Aftershave may not be the lady-killer it used to be (Steve McQueen’s Dior Eau Sauvage aftershave was said to contain the aphrodisiac hedione), but it still holds its own as a post-shave soother. It was traditionally created as an alcohol-based antiseptic for disinfecting nicks and cuts from shaving, but fussy groomers today can have their pick of multitasking gels and balms and liquids that hydrate, exfoliate, and even tone skin. Here, dermatologists and grooming experts pointed me to the best aftershaves for a range of skin types — whether you’re prone to razor bumps and ingrown hairs, or just want to avoid skin flare-ups.
For Treating Razor Burn
If a post-shave burn is your gripe, you might want to seek out an aftershave with skin soothers like aloe and chamomile. Dermatologist David Lortscher and grooming expert Laurent DeLouya (of La Boîte a Coupe) suggest Jack Black’s Post Shave Cooling Gel for its blend of botanicals like bacteria-fighting lavender, plus aloe and chamomile for calming irritation.
Tend’s Skin Solution is a best seller for razor burn and razor bumps that dermatologist Samer Jaber recommended. He describes it as soothing and calming for skin, and it has acetylsalicylic acid (or aspirin) in there that helps exfoliate and decrease skin irritation.
For Dry and Sensitive Skin
If you have dry or sensitive skin, dermatologist Tsippora Shainhouse says you should skip out on alcohol-based formulas that can dry out the skin, plus fragrances and irritants like menthol and lemon oil, which can cause breakouts and redness.
Dermatologist Bruce Robinson and barber Mansour Smaini of Epic Barber Shop NYC both pointed to Nivea’s post-shave balm for its moisturizing formula that’s free of chemicals and alcohol. Since it’s light on fragrance, you could layer up with the cologne of your choice, and Robinson says the bigger brand name means you’re getting a product that has had plenty of research baked into it. “I think they nailed it on this one.”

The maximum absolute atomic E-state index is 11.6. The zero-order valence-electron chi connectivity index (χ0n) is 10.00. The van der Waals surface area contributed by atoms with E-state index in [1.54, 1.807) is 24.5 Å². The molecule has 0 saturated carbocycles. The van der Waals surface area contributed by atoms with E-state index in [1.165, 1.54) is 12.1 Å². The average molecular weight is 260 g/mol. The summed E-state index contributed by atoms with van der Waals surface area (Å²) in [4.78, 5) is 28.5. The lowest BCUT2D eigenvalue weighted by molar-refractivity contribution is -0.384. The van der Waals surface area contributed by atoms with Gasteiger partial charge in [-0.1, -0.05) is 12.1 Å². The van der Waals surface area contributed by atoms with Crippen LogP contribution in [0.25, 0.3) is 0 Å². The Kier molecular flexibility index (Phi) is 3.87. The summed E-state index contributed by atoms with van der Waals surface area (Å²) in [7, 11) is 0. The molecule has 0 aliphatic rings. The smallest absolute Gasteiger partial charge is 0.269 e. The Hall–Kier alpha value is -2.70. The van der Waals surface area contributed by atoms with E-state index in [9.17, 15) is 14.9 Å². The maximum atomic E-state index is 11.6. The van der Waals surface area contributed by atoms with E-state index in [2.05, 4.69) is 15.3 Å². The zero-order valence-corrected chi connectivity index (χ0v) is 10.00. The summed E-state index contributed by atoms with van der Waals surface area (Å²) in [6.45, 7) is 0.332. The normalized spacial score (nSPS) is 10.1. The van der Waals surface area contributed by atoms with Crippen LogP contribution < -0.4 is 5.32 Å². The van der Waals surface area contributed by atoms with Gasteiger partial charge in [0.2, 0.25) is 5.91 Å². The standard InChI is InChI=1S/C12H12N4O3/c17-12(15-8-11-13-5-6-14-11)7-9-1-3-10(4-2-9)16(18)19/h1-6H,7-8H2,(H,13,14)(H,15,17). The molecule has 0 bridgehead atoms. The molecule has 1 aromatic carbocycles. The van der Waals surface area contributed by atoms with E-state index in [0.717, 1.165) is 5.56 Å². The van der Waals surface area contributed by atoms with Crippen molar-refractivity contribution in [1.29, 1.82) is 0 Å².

Shea-butter products are always helpful for moisturizing dry skin (and we think they feel a little more luxurious, too). This Art of Shaving Balm is a favorite of cosmetic dermatologic surgeon Howard Sobel, since it contains skin-plumping shea butter and essential oils, minus the alcohol. If you’re sensitive to essential oils, maybe steer clear of this one for something like the Nivea.
The added shea butter in this L’Occitane shave balm (a brand staple) is why Jaber recommends it as a moisturizing option for people with drier skin. It also has a blend of anti-inflammatory and antiseptic essential oils that will soothe and cleanse skin.
For Oily and Acne-Prone Skin
Though alcohol-based formulas can be overly drying for sensitive skin, they are helpful for oilier skin types that want to reduce shine and grease. The goal here is to avoid any potentially pore-clogging ingredients like coconut oil or cocoa butter, Lortscher says.
Italian brand Proraso is a favorite for its shaving products, and Jaber says this alcohol-based shave balm is gentle enough to use every day. If you’re into a cooling post-shave experience, you’ll like the menthol in this, and the witch hazel acts as a nice toner.
To Prevent Ingrown Hairs and Razor Bumps
Ingrown hair is caused by dead skin clogging up a hair follicle and trapping hair beneath the skin, so it’s always important to exfoliate regularly. Lortscher says this Aqua Velva balm is both moisturizing (with added jojoba oil and mineral oil) and exfoliating. “It contains salicylic acid, which provides gentle exfoliation to help prevent ingrown hairs,” he says. Incidentally, the salicylic acid would also help someone who’s acne-prone.
Another product that’s specifically formulated to treat ingrown hairs and razor bumps is Shaveworks’s the Cool Fix, which contains glycolic acid and salicylic acid to exfoliate the skin, open the pores up, and help promote regular hair growth.
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